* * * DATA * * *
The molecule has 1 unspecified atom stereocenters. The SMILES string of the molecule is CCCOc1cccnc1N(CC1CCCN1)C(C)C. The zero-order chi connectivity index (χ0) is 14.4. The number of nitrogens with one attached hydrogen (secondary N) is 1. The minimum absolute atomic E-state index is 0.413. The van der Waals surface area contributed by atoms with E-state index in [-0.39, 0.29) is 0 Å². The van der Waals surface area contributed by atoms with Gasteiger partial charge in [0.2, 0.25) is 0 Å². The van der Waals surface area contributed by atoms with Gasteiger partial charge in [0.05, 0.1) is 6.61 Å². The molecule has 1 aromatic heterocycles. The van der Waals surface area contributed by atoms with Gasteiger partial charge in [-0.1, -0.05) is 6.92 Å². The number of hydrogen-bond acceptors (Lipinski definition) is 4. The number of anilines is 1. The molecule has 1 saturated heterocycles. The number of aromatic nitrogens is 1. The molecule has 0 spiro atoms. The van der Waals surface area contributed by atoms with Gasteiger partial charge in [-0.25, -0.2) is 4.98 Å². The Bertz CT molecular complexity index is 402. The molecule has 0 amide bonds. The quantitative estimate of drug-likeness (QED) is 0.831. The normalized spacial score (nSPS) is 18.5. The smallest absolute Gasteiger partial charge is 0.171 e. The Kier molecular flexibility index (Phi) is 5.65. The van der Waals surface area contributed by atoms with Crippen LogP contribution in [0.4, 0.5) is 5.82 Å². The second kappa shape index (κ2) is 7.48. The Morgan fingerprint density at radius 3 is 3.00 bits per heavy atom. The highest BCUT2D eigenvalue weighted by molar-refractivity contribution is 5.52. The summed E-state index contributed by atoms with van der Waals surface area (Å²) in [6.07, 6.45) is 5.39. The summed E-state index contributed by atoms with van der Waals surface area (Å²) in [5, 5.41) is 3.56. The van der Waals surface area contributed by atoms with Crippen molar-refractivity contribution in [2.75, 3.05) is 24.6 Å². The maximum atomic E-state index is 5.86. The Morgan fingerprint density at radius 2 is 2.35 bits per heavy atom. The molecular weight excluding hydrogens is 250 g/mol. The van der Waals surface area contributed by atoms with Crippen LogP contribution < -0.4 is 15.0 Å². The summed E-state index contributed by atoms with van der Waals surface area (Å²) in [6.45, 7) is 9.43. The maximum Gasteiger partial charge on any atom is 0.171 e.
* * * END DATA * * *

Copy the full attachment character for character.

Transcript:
The molecule has 1 unspecified atom stereocenters. The SMILES string of the molecule is CCCOc1cccnc1N(CC1CCCN1)C(C)C. The zero-order chi connectivity index (χ0) is 14.4. The number of nitrogens with one attached hydrogen (secondary N) is 1. The minimum absolute atomic E-state index is 0.413. The van der Waals surface area contributed by atoms with E-state index in [-0.39, 0.29) is 0 Å². The van der Waals surface area contributed by atoms with Gasteiger partial charge in [0.2, 0.25) is 0 Å². The van der Waals surface area contributed by atoms with Gasteiger partial charge in [0.05, 0.1) is 6.61 Å². The molecule has 1 aromatic heterocycles. The van der Waals surface area contributed by atoms with Gasteiger partial charge in [-0.1, -0.05) is 6.92 Å². The number of hydrogen-bond acceptors (Lipinski definition) is 4. The number of anilines is 1. The molecule has 1 saturated heterocycles. The number of aromatic nitrogens is 1. The molecule has 0 spiro atoms. The van der Waals surface area contributed by atoms with Gasteiger partial charge in [-0.25, -0.2) is 4.98 Å². The Bertz CT molecular complexity index is 402. The molecule has 0 amide bonds. The quantitative estimate of drug-likeness (QED) is 0.831. The normalized spacial score (nSPS) is 18.5. The smallest absolute Gasteiger partial charge is 0.171 e. The Kier molecular flexibility index (Phi) is 5.65. The van der Waals surface area contributed by atoms with Crippen LogP contribution in [0.4, 0.5) is 5.82 Å². The second kappa shape index (κ2) is 7.48. The Morgan fingerprint density at radius 3 is 3.00 bits per heavy atom. The highest BCUT2D eigenvalue weighted by molar-refractivity contribution is 5.52. The summed E-state index contributed by atoms with van der Waals surface area (Å²) in [6.07, 6.45) is 5.39. The summed E-state index contributed by atoms with van der Waals surface area (Å²) in [5, 5.41) is 3.56. The van der Waals surface area contributed by atoms with Crippen molar-refractivity contribution in [2.75, 3.05) is 24.6 Å². The maximum atomic E-state index is 5.86. The Morgan fingerprint density at radius 2 is 2.35 bits per heavy atom. The molecular weight excluding hydrogens is 250 g/mol. The van der Waals surface area contributed by atoms with Crippen LogP contribution < -0.4 is 15.0 Å². The summed E-state index contributed by atoms with van der Waals surface area (Å²) in [6.45, 7) is 9.43. The maximum Gasteiger partial charge on any atom is 0.171 e.